Advice for startup distilleries today: Release quality products that fit a market need. Create excitement, demand and a solid foundation in your home market before expanding.

Todd and Scott Leopold

House Spirits (now Westward Whiskey)

Portland, Oregon

Founders: Thomas Mooney and Christian Krogstad

Year founded: 2004

Flagship spirit: Westward Whiskey

Most important things to know about your distillery: Though we have always deeply respected the history and tradition of whiskey-making around the world, we sought to make something entirely new.

Biggest lessons learned since you started: Invest in your people and don’t be afraid to quit.

Where do you see your distillery 10 years from now: We’re looking forward to continuing to do much of what we’re already doing—in that we’re drawing from whiskey tradition but continuing to forge our own path. We’re proud of the innovation behind our core whiskey range and our quarterly Westward Whiskey Club releases, and look forward to sharing our spirits with even more fans in new and existing markets.

Advice for startup distilleries today: Don’t be afraid to ask for help and guidance. At the same time, don’t believe that you need to do what’s been done—there is no one recipe for success, and doing what someone else has already done is a recipe for disaster.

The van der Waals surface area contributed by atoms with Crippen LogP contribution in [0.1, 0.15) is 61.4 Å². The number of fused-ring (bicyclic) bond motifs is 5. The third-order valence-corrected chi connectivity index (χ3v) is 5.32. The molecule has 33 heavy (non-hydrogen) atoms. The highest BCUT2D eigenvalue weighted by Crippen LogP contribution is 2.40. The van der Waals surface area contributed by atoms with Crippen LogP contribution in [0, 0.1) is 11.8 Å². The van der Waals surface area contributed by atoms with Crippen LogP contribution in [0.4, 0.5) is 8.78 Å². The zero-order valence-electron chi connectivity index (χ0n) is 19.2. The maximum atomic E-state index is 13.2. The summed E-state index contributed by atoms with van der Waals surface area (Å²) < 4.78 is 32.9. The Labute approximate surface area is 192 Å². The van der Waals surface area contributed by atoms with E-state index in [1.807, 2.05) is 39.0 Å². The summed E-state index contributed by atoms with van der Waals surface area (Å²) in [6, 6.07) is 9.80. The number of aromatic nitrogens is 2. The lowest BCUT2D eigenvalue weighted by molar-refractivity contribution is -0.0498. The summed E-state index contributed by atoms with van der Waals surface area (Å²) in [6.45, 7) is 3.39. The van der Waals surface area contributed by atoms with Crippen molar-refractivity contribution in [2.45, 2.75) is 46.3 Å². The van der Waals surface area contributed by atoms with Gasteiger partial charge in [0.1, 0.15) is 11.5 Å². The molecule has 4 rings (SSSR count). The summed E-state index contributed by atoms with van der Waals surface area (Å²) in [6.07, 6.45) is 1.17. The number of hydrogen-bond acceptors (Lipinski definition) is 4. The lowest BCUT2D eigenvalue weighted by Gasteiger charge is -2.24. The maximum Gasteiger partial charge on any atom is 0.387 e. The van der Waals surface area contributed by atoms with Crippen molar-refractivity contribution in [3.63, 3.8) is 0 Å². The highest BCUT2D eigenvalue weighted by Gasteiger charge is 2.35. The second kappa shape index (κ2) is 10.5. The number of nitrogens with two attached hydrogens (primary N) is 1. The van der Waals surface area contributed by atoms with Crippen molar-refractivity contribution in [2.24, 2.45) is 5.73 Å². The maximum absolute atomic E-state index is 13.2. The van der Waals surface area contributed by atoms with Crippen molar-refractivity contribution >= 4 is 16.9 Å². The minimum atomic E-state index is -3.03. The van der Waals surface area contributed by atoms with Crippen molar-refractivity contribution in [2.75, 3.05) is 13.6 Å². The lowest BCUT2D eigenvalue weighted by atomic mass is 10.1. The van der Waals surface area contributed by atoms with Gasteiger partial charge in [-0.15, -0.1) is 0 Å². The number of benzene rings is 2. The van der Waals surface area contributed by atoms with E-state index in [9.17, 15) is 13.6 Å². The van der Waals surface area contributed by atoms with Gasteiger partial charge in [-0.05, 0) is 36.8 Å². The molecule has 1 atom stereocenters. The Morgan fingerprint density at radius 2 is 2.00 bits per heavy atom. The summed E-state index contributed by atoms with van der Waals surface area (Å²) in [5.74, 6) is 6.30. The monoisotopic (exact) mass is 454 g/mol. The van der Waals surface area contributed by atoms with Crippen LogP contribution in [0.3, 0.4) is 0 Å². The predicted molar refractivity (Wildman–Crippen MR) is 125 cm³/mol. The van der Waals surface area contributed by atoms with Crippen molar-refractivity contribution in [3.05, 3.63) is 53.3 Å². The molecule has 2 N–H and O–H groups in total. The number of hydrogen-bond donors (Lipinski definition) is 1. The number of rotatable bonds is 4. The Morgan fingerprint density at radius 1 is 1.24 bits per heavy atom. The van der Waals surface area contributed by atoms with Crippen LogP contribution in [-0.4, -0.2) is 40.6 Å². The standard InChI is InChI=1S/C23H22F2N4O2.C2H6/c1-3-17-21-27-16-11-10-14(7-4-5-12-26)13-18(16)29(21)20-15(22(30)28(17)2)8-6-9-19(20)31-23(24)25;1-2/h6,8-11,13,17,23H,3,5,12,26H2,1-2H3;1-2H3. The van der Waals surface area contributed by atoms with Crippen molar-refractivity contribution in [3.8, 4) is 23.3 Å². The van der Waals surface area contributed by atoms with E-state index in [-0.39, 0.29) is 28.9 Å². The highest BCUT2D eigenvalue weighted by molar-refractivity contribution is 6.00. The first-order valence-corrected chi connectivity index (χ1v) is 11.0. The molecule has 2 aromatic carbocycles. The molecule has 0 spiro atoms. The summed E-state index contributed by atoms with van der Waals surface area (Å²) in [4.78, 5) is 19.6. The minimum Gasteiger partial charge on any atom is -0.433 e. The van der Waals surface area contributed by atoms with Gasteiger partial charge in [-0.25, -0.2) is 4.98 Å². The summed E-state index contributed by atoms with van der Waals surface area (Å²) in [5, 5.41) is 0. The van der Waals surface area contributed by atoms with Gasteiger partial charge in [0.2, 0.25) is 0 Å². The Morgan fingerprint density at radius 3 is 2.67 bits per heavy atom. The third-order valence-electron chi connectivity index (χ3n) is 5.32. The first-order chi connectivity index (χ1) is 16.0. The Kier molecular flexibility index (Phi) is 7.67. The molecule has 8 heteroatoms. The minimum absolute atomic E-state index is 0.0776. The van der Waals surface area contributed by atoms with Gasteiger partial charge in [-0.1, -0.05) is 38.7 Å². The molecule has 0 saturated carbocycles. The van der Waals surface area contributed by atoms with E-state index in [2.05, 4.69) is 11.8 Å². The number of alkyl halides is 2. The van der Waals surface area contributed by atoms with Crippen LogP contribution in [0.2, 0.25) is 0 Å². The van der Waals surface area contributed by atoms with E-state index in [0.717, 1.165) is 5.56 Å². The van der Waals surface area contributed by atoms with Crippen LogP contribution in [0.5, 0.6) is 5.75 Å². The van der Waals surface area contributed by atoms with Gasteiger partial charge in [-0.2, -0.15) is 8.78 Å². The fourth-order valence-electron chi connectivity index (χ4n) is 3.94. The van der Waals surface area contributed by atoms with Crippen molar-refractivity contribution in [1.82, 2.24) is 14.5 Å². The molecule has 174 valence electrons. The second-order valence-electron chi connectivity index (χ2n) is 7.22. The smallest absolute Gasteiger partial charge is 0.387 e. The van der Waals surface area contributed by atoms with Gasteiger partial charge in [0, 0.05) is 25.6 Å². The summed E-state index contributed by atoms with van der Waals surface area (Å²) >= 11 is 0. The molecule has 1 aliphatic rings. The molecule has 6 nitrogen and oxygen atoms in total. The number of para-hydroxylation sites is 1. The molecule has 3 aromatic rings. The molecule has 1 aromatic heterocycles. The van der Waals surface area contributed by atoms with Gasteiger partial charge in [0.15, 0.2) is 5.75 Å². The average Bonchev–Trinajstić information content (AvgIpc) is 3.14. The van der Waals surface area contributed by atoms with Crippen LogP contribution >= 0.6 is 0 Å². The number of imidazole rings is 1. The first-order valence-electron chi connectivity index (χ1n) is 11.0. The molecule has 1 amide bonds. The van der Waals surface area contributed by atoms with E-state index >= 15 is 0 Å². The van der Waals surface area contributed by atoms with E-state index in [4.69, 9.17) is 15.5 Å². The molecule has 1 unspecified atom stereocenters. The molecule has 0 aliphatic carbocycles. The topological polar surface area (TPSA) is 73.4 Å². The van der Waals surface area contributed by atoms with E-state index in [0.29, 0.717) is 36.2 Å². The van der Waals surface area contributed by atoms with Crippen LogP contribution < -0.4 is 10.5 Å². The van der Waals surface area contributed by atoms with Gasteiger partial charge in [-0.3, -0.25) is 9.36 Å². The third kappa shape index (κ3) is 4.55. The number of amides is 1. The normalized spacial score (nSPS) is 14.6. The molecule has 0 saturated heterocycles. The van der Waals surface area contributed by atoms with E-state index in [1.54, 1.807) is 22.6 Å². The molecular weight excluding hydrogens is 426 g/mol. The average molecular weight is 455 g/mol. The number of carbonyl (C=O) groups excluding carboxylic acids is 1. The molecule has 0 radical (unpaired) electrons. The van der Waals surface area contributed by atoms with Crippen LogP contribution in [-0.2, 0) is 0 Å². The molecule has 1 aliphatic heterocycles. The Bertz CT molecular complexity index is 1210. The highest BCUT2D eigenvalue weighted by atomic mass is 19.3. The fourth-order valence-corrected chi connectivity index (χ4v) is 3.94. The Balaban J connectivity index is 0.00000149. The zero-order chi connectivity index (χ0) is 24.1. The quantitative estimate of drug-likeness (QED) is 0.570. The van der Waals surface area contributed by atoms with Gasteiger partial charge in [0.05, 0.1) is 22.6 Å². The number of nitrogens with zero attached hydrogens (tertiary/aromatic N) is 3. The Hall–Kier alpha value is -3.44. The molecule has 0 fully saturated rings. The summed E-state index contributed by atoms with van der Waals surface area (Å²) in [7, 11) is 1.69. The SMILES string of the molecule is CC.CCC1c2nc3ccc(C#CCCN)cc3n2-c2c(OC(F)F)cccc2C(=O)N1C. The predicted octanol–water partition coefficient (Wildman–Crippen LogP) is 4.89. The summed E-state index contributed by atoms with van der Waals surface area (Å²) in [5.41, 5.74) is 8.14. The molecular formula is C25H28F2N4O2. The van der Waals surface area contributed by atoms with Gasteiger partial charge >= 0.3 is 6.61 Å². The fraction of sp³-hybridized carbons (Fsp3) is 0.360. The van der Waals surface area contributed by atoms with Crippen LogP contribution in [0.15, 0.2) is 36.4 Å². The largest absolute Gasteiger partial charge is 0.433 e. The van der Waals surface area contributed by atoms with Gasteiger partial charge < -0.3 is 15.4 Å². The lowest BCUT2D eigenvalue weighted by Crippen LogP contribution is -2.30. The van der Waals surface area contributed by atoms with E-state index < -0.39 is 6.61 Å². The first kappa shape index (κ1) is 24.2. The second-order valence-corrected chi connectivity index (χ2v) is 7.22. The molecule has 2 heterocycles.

Peach Street Distillers

Palisade, Colorado

Founders: Bill Graham, Dave Thibodeau and Rory Donovan

Year founded: 2005

Flagship spirit: 5 year Colorado

Straight Bourbon

Most important things to know about your distillery: We are Colorado’s oldest continuously operated independently owned distillery.

Biggest lessons learned since you started: Using cash flow to fill barrels and subsequently

rickhouses full of barrels is really hard to do.

Where do you see your distillery 10 years from now: I hope that after the first 18 years now we can continue on the same path of older barrels produced in house, be they whiskeys or brandies. Our vision for the next 10 years from a production perspective is unchanged and soon will include 15- and 20-year-old offerings. The front of house is always dynamic and changing, so trying to maintain a lead here rather than playing catch-up would be the goal, but it does move quickly.

Advice for startup distilleries today: The past now is done, and in order to strive forward a niche should be carved out before opening. What makes you unique? If the plan is to just do what the other craft gal or guy is doing, then it’s going to be harder than it needs to be. New blood needs to be new.